The mechanism for operating take-off device 36 and stirrer 46 is positioned in housing 42 and the mechanism for operating the turn table in position in another housing 64 that is secured to housing 42, as illustrated by FIGS. 1 and 5, so that the two housings together resembly a sector'of a circle in plan view. Referring to FIGS. 1 and 5, the mounting for the sample cup support plate 14 will now be described in detail. An inverted U-shaped support bracket 66 is secured to the bottom of housing 64. A bearing block 68 having a bearing 70 mounted therein is suitably secured to the top of bracket 66 and a vertical rotary shaft is journaled in the bearing. The lower end of the shaft extends below the top of bracket 66 and a collar 67 is secured to said end, and the upper end of the shaft extends above plate 14. A ratchet 74 is connected to a collar 76 which is secured to shaft 72 and the collar is mounted for rotation on the shoulder end 78 of bearing 70. A drive plate 80 is secured to the upper end of collar 76 and is provided with a pair of diametrically opposed drive pins 82 which engage holes 84 provided in plate 14 for driving the latter. Plate 14 is provided with an apertured hub 86 which is conected to the upper part of the plate and a stiffener plate 88 is connected to the underside of plate 14, so that the latter can be readily mounted in the apparatus by merely positioning it over the upwardly extending end of shaft 72 with holes 84 in alignment with pins 82, and, thereafter, moving the plate downwardly for engagement of pins 82 in holes 84. To remove the sample plate and the cups it is merely necessary to lift the plate vertically upwardly by grasping hub 86. It is to be noted that no clamping devices are necessary for maintaining the driving connection between pins 82 and holes 84 since the weight of the sample cups and its contents insures the maintenance of the driving connection.

Holes 84 in conjunction with an indexing spring strip 90 and a switch provide means by which the apparatus is automatically shut off after a predetermined number of samples are supplied by the apparatus. Referring especially to FIG. 1; holes 84 are arranged in a circular row andcorrespond in number to the number of openings 18 for the sample supply cups 16. The marginal edge portion of plate 14 is also provided with a circular row of indexing apertures 92 which correspond in number to the number of openings 18 provided in the plate and the apertures are positioned between adjacent openings. Each end of the indexing strip is provided with a pin 94 whereby the strip can be placed in any position along the marginal edge of the plate. One end of the strip is provided with a downwardly extending tab 96 and the operating arm 98 of a switch 100 is in the path of movement of the tab for operation thereby to stop the operation of the supply apparatus after a predetermined number of samples have been supplied. The other end of the strip, opposite its tab end, is provided with parts 102 that are adapted to straddle an opening 18 in the plate, said opening being the one for the last sample cup.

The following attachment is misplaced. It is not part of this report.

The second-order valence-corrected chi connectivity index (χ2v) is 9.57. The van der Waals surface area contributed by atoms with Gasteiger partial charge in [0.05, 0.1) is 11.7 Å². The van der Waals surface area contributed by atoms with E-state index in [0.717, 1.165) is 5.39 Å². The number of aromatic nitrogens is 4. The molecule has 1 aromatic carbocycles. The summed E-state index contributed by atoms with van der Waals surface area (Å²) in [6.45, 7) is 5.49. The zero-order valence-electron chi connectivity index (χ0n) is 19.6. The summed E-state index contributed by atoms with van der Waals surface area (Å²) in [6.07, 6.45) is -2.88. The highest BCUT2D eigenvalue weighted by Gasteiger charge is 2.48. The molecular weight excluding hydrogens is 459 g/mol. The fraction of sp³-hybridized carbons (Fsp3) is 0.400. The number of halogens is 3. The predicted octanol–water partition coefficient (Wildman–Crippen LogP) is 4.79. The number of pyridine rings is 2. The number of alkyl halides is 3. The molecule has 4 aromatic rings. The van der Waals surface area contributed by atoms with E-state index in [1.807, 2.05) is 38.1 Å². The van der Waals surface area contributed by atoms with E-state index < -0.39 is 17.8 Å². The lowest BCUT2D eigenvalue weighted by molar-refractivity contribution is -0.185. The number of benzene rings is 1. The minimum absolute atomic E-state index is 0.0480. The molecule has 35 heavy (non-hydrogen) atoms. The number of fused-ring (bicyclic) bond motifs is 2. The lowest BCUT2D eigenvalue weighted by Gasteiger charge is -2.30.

In using the indexing mechanism just described, as for example for supplying ten different samples, the procedure is as follows: The different sample cupsare placed in adjacent openings 18 and the plate is positioned on shaft 72 with the cup containing the first sample in position at the take-off device 36 for withdrawal of a predetermined quantity of said sample. The indexing strip 90 is positioned on plate 14 so that parts 182 straddle the last sample cup which would be cup N0. 10 in the illustrative example. Positioning of the strip in this manner automatically positions tab 96 so that after sample from cup 10 has been aspirated, further indexing movement of plate 14 results in the engagement of tab 96 with operating arm 98 of switch 100 to operate the switch and stop the operation of the apparatus.

The indexing drive mechanism for plate 14 comprises the previously mentioned ratchet 74 which is provided with a series of slots 104 (FIGS. 8 and 9) along the circum ferential edge of the ratchet. The ratchet is driven by pawl 106 which is in the form of a bar. The pawl is connected to a pin 108 which is journaled in a hearing 110 that is secured to bracket 66, as best seen in FIG. 9. One end of the pawl is provided with a drive pin 112 and its opposite end'is provided with a similar drive pin 114. Each pin is adapted to engage a cam edge 116 of slot 104 for intermittently rotating the ratchet and thereby operating plate14.

The number of slots 104 in the ratchet is the same as the number of openings 18 for the sample cups 16. The distance between the axis of pin 114 and the center of rotation of the pawl is slightly less than the distance between the axis of pin 112 and the center of rotation of the pawl. The pawl is operated by a link 118 which is connected at one of its ends to the pawl between pivot pin 108 and drive pin 112 and the opposite end of the link is connected to a lever 120 (FIGS. 5 and 8) which is operated in response to the up and down movement of stirrer 46, in a manner which will be more clearly understood hereinafter. A torsion spring 122 is coiled around bearing 110 and one end of the spring engages pawl 106 and the opposite end of the spring is connected to bracket 66 As best seen in FIGS. 8 and 9, when link 118 is moved to the right, as viewed in FIG. 8, pin 114 engages cam edge 116 of the adjacent slot a rotating the ratchet 74 and plate 14 in a clockwise direction, as viewed in FIG. 8. Simultaneously, pin 112 moves out of slot 11 and the succeeding slot c moves into position where its cam edge 116 is in the path of return movement of pin 112. The movement of link 118 results in the tightening and tensioning of spring 1122, and the return movement of the link is effected by the force of tightened spring 122. During this return movement, pin 112 moves into slot 0 and engages its cam edge for completion of the indexing movement of plate 14. It is to be noted that due to the different spacing of the pins 112 and 114 with respect to the center of rotation of the pawl 106-, pin 114 does not move fully into slot a, but pin 112 moves fully into slots 6 and c and engages the circular bottom 124 of each of these slots during the intermittent dwell periods of plate 14, between indexing movements thereof, to thereby lock the plate in position during said dwell periods.